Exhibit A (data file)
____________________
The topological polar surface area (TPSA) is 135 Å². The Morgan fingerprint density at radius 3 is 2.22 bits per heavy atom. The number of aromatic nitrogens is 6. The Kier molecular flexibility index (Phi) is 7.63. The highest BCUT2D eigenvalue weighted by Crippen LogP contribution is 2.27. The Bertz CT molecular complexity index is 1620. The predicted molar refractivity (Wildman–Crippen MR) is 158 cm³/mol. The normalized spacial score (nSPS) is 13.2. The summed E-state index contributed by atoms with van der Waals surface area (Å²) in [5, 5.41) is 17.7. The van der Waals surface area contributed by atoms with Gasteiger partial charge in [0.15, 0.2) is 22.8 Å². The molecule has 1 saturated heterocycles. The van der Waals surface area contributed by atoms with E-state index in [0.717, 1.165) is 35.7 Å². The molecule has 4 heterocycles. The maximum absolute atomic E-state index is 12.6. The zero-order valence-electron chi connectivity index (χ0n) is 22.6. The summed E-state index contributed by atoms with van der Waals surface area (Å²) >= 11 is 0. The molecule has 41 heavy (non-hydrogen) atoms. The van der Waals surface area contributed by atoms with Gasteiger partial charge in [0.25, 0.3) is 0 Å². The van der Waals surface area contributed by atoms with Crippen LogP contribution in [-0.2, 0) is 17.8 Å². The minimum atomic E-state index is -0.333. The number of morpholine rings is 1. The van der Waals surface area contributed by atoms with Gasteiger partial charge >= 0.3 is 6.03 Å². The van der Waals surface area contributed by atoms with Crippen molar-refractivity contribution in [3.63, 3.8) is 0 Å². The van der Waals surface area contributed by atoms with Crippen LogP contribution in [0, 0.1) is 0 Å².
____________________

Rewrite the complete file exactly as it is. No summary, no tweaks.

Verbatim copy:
The topological polar surface area (TPSA) is 135 Å². The Morgan fingerprint density at radius 3 is 2.22 bits per heavy atom. The number of aromatic nitrogens is 6. The Kier molecular flexibility index (Phi) is 7.63. The highest BCUT2D eigenvalue weighted by Crippen LogP contribution is 2.27. The Bertz CT molecular complexity index is 1620. The predicted molar refractivity (Wildman–Crippen MR) is 158 cm³/mol. The normalized spacial score (nSPS) is 13.2. The summed E-state index contributed by atoms with van der Waals surface area (Å²) in [5, 5.41) is 17.7. The van der Waals surface area contributed by atoms with Gasteiger partial charge in [0.15, 0.2) is 22.8 Å². The molecule has 1 saturated heterocycles. The van der Waals surface area contributed by atoms with E-state index in [0.717, 1.165) is 35.7 Å². The molecule has 4 heterocycles. The maximum absolute atomic E-state index is 12.6. The zero-order valence-electron chi connectivity index (χ0n) is 22.6. The summed E-state index contributed by atoms with van der Waals surface area (Å²) >= 11 is 0. The molecule has 41 heavy (non-hydrogen) atoms. The van der Waals surface area contributed by atoms with Gasteiger partial charge in [0.25, 0.3) is 0 Å². The van der Waals surface area contributed by atoms with Crippen LogP contribution in [-0.2, 0) is 17.8 Å². The minimum atomic E-state index is -0.333. The number of morpholine rings is 1. The van der Waals surface area contributed by atoms with Gasteiger partial charge >= 0.3 is 6.03 Å². The van der Waals surface area contributed by atoms with Crippen molar-refractivity contribution in [3.63, 3.8) is 0 Å². The van der Waals surface area contributed by atoms with Crippen LogP contribution in [0, 0.1) is 0 Å².